1.  Start small.   Focus on one or two goals in the beginning such as officer training or timely reporting.

2.  Enhance informal mentoring.  Publicize effective mentoring activities and provide informal coaching in a non-threatening way

3.  Plan ahead.  There is no set timetable, so give yourself and your mentoring plan enough time to be effective and give the mentees time to ‘buy into’ the benefits of a mentoring program.

4.  Link goals.  The goals of an S/P/N mentoring program should reflect the goals of Alpha Delta Kappa.  Otherwise, mentoring will not be taken seriously.

5.  Choose enthusiastic, knowledgeable mentors.  These leaders should be excited about mentoring and understand their key role in the success of the mentoring process.

6.  Train the mentors.  Each one should know what is expected and will understand the challenges.  The S/P/N leadership will determine who conducts the actual training.

7.  Encourage a positive relationship between mentor and mentee.  Structure the program so that the positives outweigh the negatives.

8.  Evaluate the mentoring program.  Encourage the mentor and mentee to evaluate the program. This could be strictly confidential with collected data shared in a non-threatening way.  Evaluations help to fine tune a program and make it more effective.  Have participants reflect on the experience, writing down their comments and ideas.

9.  Remember that mentors will be investing their time, energy, talents and financial resources in the program.

The Role of the Mentor and Mentee

The mentor should:

-         listen actively

-         help chapter identify goals

-         build trust between mentor and mentee

-         encourage and affirm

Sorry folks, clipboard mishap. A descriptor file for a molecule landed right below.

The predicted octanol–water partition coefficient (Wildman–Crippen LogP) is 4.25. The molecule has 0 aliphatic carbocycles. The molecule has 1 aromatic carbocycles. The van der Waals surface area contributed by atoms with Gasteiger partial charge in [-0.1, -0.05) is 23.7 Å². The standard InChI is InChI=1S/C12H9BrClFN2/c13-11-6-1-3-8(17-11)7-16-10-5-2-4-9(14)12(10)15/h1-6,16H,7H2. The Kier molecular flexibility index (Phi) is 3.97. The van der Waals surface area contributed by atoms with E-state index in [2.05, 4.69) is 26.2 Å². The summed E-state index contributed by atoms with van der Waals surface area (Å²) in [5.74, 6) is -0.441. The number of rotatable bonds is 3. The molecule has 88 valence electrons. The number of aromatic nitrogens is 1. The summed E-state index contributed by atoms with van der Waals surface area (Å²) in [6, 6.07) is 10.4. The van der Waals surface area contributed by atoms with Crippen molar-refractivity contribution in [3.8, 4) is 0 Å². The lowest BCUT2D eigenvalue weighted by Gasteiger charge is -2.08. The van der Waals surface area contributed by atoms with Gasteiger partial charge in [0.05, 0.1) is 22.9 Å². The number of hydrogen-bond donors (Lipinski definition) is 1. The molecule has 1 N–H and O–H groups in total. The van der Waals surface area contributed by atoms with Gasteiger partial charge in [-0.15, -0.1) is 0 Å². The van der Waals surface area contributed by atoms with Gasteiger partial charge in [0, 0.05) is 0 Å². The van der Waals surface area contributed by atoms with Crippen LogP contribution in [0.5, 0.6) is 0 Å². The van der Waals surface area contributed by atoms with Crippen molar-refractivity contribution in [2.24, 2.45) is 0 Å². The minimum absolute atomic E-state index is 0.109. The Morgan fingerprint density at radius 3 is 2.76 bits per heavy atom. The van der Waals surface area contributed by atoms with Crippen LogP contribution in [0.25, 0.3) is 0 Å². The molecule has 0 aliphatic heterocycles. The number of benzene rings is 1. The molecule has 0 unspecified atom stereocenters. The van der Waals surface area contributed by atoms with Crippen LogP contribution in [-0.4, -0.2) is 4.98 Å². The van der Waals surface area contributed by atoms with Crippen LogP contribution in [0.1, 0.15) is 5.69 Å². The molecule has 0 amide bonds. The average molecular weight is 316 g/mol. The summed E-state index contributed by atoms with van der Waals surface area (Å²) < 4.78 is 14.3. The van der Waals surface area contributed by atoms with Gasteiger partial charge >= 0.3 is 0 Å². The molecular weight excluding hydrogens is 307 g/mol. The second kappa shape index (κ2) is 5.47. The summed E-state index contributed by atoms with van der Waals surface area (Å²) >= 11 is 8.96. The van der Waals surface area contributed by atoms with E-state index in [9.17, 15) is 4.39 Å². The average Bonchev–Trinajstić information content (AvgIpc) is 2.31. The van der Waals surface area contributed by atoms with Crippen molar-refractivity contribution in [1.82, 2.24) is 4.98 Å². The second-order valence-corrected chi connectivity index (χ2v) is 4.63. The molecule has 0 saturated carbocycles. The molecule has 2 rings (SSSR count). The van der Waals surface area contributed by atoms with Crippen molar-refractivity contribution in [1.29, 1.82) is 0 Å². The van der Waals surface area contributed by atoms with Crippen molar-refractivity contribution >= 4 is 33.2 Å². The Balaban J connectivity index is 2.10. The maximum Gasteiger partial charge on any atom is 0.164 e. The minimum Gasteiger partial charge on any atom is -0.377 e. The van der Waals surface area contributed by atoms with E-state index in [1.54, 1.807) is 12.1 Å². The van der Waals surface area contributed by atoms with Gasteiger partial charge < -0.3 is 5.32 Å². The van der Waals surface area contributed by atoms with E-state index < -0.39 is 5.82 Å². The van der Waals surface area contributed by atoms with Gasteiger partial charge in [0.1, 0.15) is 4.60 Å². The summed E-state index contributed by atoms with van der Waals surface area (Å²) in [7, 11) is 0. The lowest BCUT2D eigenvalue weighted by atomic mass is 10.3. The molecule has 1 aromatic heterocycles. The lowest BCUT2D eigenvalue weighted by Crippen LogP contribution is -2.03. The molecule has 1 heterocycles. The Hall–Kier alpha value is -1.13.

-         provide feedback when needed

-         open doors to success

-         develop leadership skills in mentee and others

-         demonstrate skills to be developed

-         address issues that may be causing problems

-         offer solutions to the problems

-         contact chapters in writing immediately after appointment and include name, address, telephone number, and email address

-         communicate with chapter on a regular basis

-         advise chapter of any important issues at the S/P/N level

-         request input from chapter

-         attend at least two chapter meetings each year 

-         offer options not advice when asked

The mentee should:

-         listen actively

-         learn quickly

-         respond positively to feedback

-         show initiative

-         follow through on goals

-         manage the relationship by being an effective mentee

-         send mentor a copy of chapter newsletter each month

-         send mentor a list of chapter meeting dates and programs for year

-         invite mentor to special chapter events or programs

-         contact mentor with questions or concerns

Simple ideas to assist the mentoring process (from Indiana Alpha Delta Kappa)

For the mentor

            1.  Make first contact with chapter in the summer of the new biennium

            2.  Make personal contact with each assigned chapter (phone call, chapter visit, social outing with chapter leaders)

            3.  Ask for a chapter program book (directory) which should include program dates and topics

            4.  Offer to install officers, help with Founders’ Day program or maybe present a program of your choosing

            5.  Attend, if possible, the chapter Founders’ Day program

            6.  Send personal greetings such as a Christmas card

            7.  Send message of congratulations for any chapter accomplishment or milestone such as anniversary of chapter’s founding

            8.  Keep in touch with chapter president, asking if there are needs or questions with which you can help (no nagging, just gentle inquiries)

            9.  At district or S/P/N events, sit with your mentees

           10. Develop a friendship with chapter members that goes beyond the mentor/mentee relationship

           11.  Keep a leadership journal of members in the chapter who are ready to take leadership roles

           12.  Encourage these members to accept assignments as they are offered